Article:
1935, yes. The first and foremost is the budget. We're talking Russell Crowe, we're talking Ron Howard, Renée Zellweger, so you know this movie has plenty of money. And they have the where with all to get the best people possible. I mean, right down to the location. They used the Maple Leaf Garden in Toronto which is one of six buildings that was built to the same specifications as the original Madison Square Garden and happened to be available and empty in Toronto. That's why they shot there.
You come to this set and it looks like you're in a time machine, because it's outstanding, it's just incredible. That's what happens when you get talented people and you can afford to do it. Now, I must admit that I think what we did with Nero Wolfe was quite impressive too, because we didn't have anywhere near that budget and yet we were able to pretty much recreate that era and I think we did a very good job of it.
Ron Howard and Fulvio Cecere on Cinderella Man
So which do you like better as an actor, since you both starred in a lot of films as well as television?
Ultimately of course, I think any actor would tell you that they prefer film, because especially if it's a big hit, it's so recognisable. People see you and it kind of helps your career. But it's a tough one for me, because I really enjoy TV and I think it actually even reaches more people, especially on a weekly basis. It's a more intimate thing, because fans seem to recognise you and really respect your work, write you and really recognise you. Film is more about celebrity and fame and all that. So, it's a tough one, because they both offer their unique perspectives, I think. Ultimately, just working is the reward.
Budget wise, you also have a lot of big budget television series, which can easily get to the level of any film. A good example of that was the original Battlestar Galactica back in 1978. Did you see that series?
You know, I didn't. I was always a Star Trek fan when I was a kid. That was when I was growing up in Montreal. But then after, when I moved to the States, I was thirteen years old, for the longest time I just stopped watching TV. I don't know why, but I never really got into it at the time. But I can totally see the difference in the budgets compared from now to then, because that was one of the things people used to complain about. That it was kind of like cheesy looking..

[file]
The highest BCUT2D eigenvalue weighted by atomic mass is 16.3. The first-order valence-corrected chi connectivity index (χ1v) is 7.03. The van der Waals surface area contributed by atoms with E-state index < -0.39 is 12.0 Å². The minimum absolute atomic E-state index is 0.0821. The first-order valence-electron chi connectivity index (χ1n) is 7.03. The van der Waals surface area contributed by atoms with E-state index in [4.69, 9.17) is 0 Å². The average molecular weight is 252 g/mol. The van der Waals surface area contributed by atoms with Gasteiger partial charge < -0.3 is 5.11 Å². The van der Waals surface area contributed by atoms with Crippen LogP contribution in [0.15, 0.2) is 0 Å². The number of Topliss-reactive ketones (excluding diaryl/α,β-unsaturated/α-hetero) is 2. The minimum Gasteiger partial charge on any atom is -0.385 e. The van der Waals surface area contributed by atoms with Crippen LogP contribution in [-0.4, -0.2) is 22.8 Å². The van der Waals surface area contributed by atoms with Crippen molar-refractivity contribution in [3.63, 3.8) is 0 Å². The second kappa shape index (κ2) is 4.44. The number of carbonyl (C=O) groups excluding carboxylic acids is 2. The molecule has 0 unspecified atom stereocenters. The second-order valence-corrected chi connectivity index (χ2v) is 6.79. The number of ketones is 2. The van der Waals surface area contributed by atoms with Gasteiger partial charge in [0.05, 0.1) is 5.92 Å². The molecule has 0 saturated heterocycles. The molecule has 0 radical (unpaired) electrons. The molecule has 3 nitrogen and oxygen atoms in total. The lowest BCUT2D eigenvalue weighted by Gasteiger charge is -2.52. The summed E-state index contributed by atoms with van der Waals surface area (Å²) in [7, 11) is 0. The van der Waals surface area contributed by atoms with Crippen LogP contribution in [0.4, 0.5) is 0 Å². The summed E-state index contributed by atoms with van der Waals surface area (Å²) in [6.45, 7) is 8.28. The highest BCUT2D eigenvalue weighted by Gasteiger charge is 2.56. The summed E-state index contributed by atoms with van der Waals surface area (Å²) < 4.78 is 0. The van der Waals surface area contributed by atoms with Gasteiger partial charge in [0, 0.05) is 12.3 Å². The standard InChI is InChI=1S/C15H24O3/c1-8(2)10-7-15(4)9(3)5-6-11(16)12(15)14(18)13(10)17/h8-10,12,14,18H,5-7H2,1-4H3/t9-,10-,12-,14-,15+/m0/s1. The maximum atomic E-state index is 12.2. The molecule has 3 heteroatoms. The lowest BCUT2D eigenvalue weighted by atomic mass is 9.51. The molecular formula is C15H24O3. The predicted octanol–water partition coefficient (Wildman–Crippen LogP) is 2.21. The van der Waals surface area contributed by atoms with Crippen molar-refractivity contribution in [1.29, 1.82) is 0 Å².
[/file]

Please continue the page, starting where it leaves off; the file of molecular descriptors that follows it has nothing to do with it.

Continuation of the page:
The cheesy looking thing is how most people look at it now, because when you put it in that time frame, a lot of people liked it because it was a family show. People now look at it as cheesy, because they look at it in a different time frame.
Right! I was just at a film festival this past week. I went to the Whistler Film Festival and there was a short film there. Ray Harryhausen was one of the producers on it. It was a stop-action film and it was so well done, but you could tell that, that was what the technology was like back then. You look back on it now and you're like: "Oh wow, that's pretty bad". Even if you look back on the original Star Wars you think: "That's nothing compared to what we can do today". It has to do with time and technology and advances and so on and so forth, but the fans have been very loyal. Obviously it hit a nerve and it's popular for a reason.
So, how were you approached for the new Battlestar Galactica? Did you read for a part?
I was just asked to audition. So I went in and it wasn't anything out of the ordinary. At least I don't remember it being anything out of the ordinary. I auditioned, I got it, I had no idea that it would be such a -- what's the word -- controversial show. I didn't know that at the time when I auditioned for it, but when I got to the set, when we started really talking about it, I was really like: "Will we be able to do this? Are we really going to do this?". Then I realized that this is pretty out there. It's not your typical TV.
We learn that Alastair Thorne is very much respected by the crew. Colonel Jack Frisk even states that many people owe their lives to Lt. Thorne. Were you given any background information on the character or did they tell you what that was about?